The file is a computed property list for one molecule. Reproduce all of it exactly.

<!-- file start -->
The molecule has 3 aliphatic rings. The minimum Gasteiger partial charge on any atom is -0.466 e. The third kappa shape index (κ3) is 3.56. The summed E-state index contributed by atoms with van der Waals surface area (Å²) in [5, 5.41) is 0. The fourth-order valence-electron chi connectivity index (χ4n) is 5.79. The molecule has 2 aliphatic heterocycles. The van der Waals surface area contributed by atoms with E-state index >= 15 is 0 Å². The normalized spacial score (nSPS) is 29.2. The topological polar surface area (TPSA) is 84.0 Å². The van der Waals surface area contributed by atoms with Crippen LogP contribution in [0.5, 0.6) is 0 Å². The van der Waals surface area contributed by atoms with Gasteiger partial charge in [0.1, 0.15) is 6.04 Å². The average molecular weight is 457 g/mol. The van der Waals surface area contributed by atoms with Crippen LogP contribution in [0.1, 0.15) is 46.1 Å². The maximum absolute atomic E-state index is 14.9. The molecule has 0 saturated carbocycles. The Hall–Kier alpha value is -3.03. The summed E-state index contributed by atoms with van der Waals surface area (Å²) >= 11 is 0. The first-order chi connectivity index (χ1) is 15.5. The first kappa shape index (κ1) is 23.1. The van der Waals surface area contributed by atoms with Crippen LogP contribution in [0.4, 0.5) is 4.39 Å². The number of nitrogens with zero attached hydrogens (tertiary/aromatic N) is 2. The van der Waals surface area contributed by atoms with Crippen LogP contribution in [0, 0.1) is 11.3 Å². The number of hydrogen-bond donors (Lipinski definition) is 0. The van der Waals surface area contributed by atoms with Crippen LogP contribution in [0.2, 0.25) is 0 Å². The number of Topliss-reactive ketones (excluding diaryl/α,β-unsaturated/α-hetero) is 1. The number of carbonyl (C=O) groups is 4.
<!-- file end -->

The molecule has 3 aliphatic rings. The minimum Gasteiger partial charge on any atom is -0.466 e. The third kappa shape index (κ3) is 3.56. The summed E-state index contributed by atoms with van der Waals surface area (Å²) in [5, 5.41) is 0. The fourth-order valence-electron chi connectivity index (χ4n) is 5.79. The molecule has 2 aliphatic heterocycles. The van der Waals surface area contributed by atoms with E-state index >= 15 is 0 Å². The normalized spacial score (nSPS) is 29.2. The topological polar surface area (TPSA) is 84.0 Å². The van der Waals surface area contributed by atoms with Crippen LogP contribution in [0.5, 0.6) is 0 Å². The van der Waals surface area contributed by atoms with Gasteiger partial charge in [0.1, 0.15) is 6.04 Å². The average molecular weight is 457 g/mol. The van der Waals surface area contributed by atoms with Crippen LogP contribution in [0.1, 0.15) is 46.1 Å². The maximum absolute atomic E-state index is 14.9. The molecule has 0 saturated carbocycles. The Hall–Kier alpha value is -3.03. The summed E-state index contributed by atoms with van der Waals surface area (Å²) >= 11 is 0. The first-order chi connectivity index (χ1) is 15.5. The first kappa shape index (κ1) is 23.1. The van der Waals surface area contributed by atoms with Crippen LogP contribution in [0.4, 0.5) is 4.39 Å². The number of nitrogens with zero attached hydrogens (tertiary/aromatic N) is 2. The van der Waals surface area contributed by atoms with Crippen LogP contribution in [0, 0.1) is 11.3 Å². The number of hydrogen-bond donors (Lipinski definition) is 0. The van der Waals surface area contributed by atoms with Crippen LogP contribution in [0.2, 0.25) is 0 Å². The number of Topliss-reactive ketones (excluding diaryl/α,β-unsaturated/α-hetero) is 1. The number of carbonyl (C=O) groups is 4.